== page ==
different types have different representations, malloc(1) is
constrained to return values that can be converted to and from
any data pointer type without damage -- but as long as the
conversion is guaranteed to succeed, I don't think the value
need actually suffice for any data type that won't fit in the
allocated space.

--
Eric Sosman
http://www.velocityreviews.com/forums/(E-Mail Removed)lid

 
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Chris Torek
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      05-21-2005
In article <(E-Mail Removed)>
Russell Shaw <rjshawN_o@s_pam.netspace.net.au> wrote:
>I'm writing a malloc thing and compiling it in gcc on a pc.
>How do you know what the alignment should be?


Alas, ANSI/ISO C does not have any way to find out.

In the absence of the ability to write "comp.lang.c-conformant" code,
if you still need to get the job done, write non-conformant code.

For the various 4.xBSD systems, we defined a pair of macros (in
one of the <machine/*.h> headers), ALIGN(p) and ALIGNBYTES, that
do the trick.

The "machine" headers are different on each implementation, but
attempt to abstract out as much as possible. Thus, for instance,
<machine/frame.h> gives the stack frame for whatever implementation
you are using, always as a "struct frame" (and additional special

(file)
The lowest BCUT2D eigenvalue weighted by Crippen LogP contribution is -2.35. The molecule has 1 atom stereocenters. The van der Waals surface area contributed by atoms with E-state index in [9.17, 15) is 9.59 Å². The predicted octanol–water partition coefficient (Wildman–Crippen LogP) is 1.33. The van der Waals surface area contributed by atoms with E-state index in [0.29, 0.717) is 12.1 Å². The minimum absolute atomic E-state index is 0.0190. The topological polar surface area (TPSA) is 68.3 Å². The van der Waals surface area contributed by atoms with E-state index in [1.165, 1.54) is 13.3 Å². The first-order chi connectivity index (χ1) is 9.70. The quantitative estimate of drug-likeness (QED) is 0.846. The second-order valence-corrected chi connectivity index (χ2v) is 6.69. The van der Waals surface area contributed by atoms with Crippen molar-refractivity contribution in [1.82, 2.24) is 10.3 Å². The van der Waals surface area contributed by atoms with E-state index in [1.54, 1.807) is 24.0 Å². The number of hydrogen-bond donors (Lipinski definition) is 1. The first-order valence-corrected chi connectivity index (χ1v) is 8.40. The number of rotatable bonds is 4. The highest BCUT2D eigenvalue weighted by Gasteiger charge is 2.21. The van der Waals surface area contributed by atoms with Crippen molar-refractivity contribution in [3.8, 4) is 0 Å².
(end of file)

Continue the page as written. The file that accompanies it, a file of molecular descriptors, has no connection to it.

frames for user => kernel boundary crossings, in some cases). This
works fine as long as there is one consistent call-stack frame,
and you can write a simplified stack-trace-dump function that works
on (say) five completely different architectures (with some assistant
functions or macros), as long as they all use just the one "struct
frame". This eases code porting, but is not perfect: as soon as
you try to support (say) both 32- and 64-bit SPARC routines, you
start to need to distinguish between a 32-bit stack frame and a
64-bit stack frame ("struct frame32" and "struct frame64"), and
you must write a SPARC-specific "simplified stack-trace-dump"
module. Still, you get to share the original (single frame) dump
routine across those five machines, so that instead of six source
files to maintain (for six architectures), you have just two.

The idea is simple enough: make common code to solve common problems.
The trick is knowing what is common, what is not, and how to abstract
away irrelevant details without losing the important details.
--
In-Real-Life: Chris Torek, Wind River Systems
Salt Lake City, UT, USA (4039.22'N, 11150.29'W) +1 801 277 2603
email: forget about it http://web.torek.net/torek/index.html
Reading email is like searching for food in the garbage, thanks to spammers.